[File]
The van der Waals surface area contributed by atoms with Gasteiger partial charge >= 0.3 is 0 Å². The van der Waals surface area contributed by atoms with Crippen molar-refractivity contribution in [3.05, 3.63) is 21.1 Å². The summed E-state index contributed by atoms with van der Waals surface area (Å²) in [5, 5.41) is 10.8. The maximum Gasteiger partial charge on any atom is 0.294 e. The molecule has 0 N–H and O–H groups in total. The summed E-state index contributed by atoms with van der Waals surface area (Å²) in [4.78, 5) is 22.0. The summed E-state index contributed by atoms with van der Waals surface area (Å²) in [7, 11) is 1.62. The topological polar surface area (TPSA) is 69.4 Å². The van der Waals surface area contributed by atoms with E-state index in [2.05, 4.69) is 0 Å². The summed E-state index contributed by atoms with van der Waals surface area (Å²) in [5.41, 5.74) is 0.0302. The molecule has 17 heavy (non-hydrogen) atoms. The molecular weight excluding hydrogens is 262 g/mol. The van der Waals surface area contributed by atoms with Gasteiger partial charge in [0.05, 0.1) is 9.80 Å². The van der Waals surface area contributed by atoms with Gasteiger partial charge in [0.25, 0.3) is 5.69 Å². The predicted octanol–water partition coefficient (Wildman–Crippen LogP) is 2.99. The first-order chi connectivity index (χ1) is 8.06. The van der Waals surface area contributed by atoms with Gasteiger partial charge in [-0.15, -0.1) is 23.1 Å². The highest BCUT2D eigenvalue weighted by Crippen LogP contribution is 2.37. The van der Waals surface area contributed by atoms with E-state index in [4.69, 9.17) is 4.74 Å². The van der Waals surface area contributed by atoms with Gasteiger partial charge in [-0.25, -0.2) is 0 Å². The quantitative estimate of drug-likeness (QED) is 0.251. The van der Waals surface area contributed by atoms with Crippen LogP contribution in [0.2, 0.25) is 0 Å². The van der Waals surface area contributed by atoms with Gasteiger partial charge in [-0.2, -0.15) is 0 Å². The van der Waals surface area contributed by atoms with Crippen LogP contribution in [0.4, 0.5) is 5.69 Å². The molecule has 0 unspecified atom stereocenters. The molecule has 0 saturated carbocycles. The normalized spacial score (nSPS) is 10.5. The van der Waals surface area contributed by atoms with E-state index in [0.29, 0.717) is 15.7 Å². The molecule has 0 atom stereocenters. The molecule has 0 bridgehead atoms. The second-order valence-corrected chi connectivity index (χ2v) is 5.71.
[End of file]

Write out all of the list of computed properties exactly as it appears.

The van der Waals surface area contributed by atoms with Gasteiger partial charge >= 0.3 is 0 Å². The van der Waals surface area contributed by atoms with Crippen molar-refractivity contribution in [3.05, 3.63) is 21.1 Å². The summed E-state index contributed by atoms with van der Waals surface area (Å²) in [5, 5.41) is 10.8. The maximum Gasteiger partial charge on any atom is 0.294 e. The molecule has 0 N–H and O–H groups in total. The summed E-state index contributed by atoms with van der Waals surface area (Å²) in [4.78, 5) is 22.0. The summed E-state index contributed by atoms with van der Waals surface area (Å²) in [7, 11) is 1.62. The topological polar surface area (TPSA) is 69.4 Å². The van der Waals surface area contributed by atoms with E-state index in [2.05, 4.69) is 0 Å². The summed E-state index contributed by atoms with van der Waals surface area (Å²) in [5.41, 5.74) is 0.0302. The molecule has 17 heavy (non-hydrogen) atoms. The molecular weight excluding hydrogens is 262 g/mol. The van der Waals surface area contributed by atoms with Gasteiger partial charge in [0.05, 0.1) is 9.80 Å². The van der Waals surface area contributed by atoms with Gasteiger partial charge in [0.25, 0.3) is 5.69 Å². The predicted octanol–water partition coefficient (Wildman–Crippen LogP) is 2.99. The first-order chi connectivity index (χ1) is 8.06. The van der Waals surface area contributed by atoms with Gasteiger partial charge in [-0.15, -0.1) is 23.1 Å². The highest BCUT2D eigenvalue weighted by Crippen LogP contribution is 2.37. The van der Waals surface area contributed by atoms with E-state index in [4.69, 9.17) is 4.74 Å². The van der Waals surface area contributed by atoms with Gasteiger partial charge in [-0.25, -0.2) is 0 Å². The quantitative estimate of drug-likeness (QED) is 0.251. The van der Waals surface area contributed by atoms with Crippen LogP contribution in [0.2, 0.25) is 0 Å². The van der Waals surface area contributed by atoms with Gasteiger partial charge in [-0.2, -0.15) is 0 Å². The van der Waals surface area contributed by atoms with Crippen LogP contribution in [0.4, 0.5) is 5.69 Å². The molecule has 0 unspecified atom stereocenters. The molecule has 0 saturated carbocycles. The normalized spacial score (nSPS) is 10.5. The van der Waals surface area contributed by atoms with E-state index in [0.29, 0.717) is 15.7 Å². The molecule has 0 atom stereocenters. The molecule has 0 bridgehead atoms. The second-order valence-corrected chi connectivity index (χ2v) is 5.71.